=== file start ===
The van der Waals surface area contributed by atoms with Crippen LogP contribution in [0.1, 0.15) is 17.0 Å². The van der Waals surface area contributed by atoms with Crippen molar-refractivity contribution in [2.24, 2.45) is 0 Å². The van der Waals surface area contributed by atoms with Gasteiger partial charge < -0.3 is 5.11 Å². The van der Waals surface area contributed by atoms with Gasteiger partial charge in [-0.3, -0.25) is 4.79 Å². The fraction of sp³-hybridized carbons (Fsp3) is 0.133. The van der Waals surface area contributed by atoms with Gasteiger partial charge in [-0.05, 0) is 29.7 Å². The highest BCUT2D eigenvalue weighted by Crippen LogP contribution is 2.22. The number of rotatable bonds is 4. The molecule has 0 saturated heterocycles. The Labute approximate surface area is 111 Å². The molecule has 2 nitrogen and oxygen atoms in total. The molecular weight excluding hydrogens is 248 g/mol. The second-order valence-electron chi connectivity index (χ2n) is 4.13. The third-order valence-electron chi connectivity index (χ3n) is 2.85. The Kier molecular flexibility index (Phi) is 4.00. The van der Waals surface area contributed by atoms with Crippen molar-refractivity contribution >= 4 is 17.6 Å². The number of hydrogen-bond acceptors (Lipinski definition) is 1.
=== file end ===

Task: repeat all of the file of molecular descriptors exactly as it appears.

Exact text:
The van der Waals surface area contributed by atoms with Crippen LogP contribution in [0.1, 0.15) is 17.0 Å². The van der Waals surface area contributed by atoms with Crippen molar-refractivity contribution in [2.24, 2.45) is 0 Å². The van der Waals surface area contributed by atoms with Gasteiger partial charge < -0.3 is 5.11 Å². The van der Waals surface area contributed by atoms with Gasteiger partial charge in [-0.3, -0.25) is 4.79 Å². The fraction of sp³-hybridized carbons (Fsp3) is 0.133. The van der Waals surface area contributed by atoms with Gasteiger partial charge in [-0.05, 0) is 29.7 Å². The highest BCUT2D eigenvalue weighted by Crippen LogP contribution is 2.22. The number of rotatable bonds is 4. The molecule has 0 saturated heterocycles. The Labute approximate surface area is 111 Å². The molecule has 2 nitrogen and oxygen atoms in total. The molecular weight excluding hydrogens is 248 g/mol. The second-order valence-electron chi connectivity index (χ2n) is 4.13. The third-order valence-electron chi connectivity index (χ3n) is 2.85. The Kier molecular flexibility index (Phi) is 4.00. The van der Waals surface area contributed by atoms with Crippen molar-refractivity contribution >= 4 is 17.6 Å². The number of hydrogen-bond acceptors (Lipinski definition) is 1.